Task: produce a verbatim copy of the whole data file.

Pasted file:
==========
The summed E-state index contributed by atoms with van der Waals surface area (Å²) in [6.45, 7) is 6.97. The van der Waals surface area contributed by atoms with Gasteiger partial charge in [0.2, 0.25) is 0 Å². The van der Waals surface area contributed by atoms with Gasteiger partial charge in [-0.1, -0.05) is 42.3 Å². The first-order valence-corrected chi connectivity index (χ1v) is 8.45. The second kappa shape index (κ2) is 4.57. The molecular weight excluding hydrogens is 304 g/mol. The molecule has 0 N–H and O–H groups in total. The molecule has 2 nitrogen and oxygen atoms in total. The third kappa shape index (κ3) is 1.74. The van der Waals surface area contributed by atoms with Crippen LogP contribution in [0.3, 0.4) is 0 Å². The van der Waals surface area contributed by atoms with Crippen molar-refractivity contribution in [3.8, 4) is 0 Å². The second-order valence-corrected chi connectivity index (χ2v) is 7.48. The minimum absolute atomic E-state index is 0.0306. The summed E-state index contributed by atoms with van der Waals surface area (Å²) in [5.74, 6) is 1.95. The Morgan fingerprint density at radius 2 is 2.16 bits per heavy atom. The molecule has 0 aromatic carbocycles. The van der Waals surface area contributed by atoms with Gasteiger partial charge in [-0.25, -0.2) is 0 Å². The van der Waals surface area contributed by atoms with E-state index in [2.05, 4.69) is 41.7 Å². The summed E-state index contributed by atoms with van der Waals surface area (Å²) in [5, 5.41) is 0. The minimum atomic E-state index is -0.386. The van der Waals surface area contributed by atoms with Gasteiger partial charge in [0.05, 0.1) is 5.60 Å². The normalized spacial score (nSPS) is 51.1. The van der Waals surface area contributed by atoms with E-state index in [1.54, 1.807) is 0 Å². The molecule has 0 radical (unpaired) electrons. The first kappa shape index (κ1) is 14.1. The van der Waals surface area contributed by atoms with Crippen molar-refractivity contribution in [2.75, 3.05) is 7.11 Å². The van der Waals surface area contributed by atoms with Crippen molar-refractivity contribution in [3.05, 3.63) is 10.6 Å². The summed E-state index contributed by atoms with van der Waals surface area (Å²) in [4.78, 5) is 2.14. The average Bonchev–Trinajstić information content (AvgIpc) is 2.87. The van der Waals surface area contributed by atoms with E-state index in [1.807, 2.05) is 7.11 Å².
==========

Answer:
The summed E-state index contributed by atoms with van der Waals surface area (Å²) in [6.45, 7) is 6.97. The van der Waals surface area contributed by atoms with Gasteiger partial charge in [0.2, 0.25) is 0 Å². The van der Waals surface area contributed by atoms with Gasteiger partial charge in [-0.1, -0.05) is 42.3 Å². The first-order valence-corrected chi connectivity index (χ1v) is 8.45. The second kappa shape index (κ2) is 4.57. The molecular weight excluding hydrogens is 304 g/mol. The molecule has 0 N–H and O–H groups in total. The molecule has 2 nitrogen and oxygen atoms in total. The third kappa shape index (κ3) is 1.74. The van der Waals surface area contributed by atoms with Crippen LogP contribution in [0.3, 0.4) is 0 Å². The van der Waals surface area contributed by atoms with Crippen molar-refractivity contribution in [3.8, 4) is 0 Å². The second-order valence-corrected chi connectivity index (χ2v) is 7.48. The minimum absolute atomic E-state index is 0.0306. The summed E-state index contributed by atoms with van der Waals surface area (Å²) in [5.74, 6) is 1.95. The Morgan fingerprint density at radius 2 is 2.16 bits per heavy atom. The molecule has 0 aromatic carbocycles. The van der Waals surface area contributed by atoms with Gasteiger partial charge in [-0.25, -0.2) is 0 Å². The van der Waals surface area contributed by atoms with E-state index in [2.05, 4.69) is 41.7 Å². The summed E-state index contributed by atoms with van der Waals surface area (Å²) in [5, 5.41) is 0. The minimum atomic E-state index is -0.386. The van der Waals surface area contributed by atoms with Gasteiger partial charge in [0.05, 0.1) is 5.60 Å². The normalized spacial score (nSPS) is 51.1. The van der Waals surface area contributed by atoms with E-state index in [1.54, 1.807) is 0 Å². The molecule has 0 radical (unpaired) electrons. The first kappa shape index (κ1) is 14.1. The van der Waals surface area contributed by atoms with Crippen molar-refractivity contribution in [2.75, 3.05) is 7.11 Å². The van der Waals surface area contributed by atoms with Crippen molar-refractivity contribution in [3.05, 3.63) is 10.6 Å². The summed E-state index contributed by atoms with van der Waals surface area (Å²) in [4.78, 5) is 2.14. The average Bonchev–Trinajstić information content (AvgIpc) is 2.87. The van der Waals surface area contributed by atoms with E-state index in [1.807, 2.05) is 7.11 Å².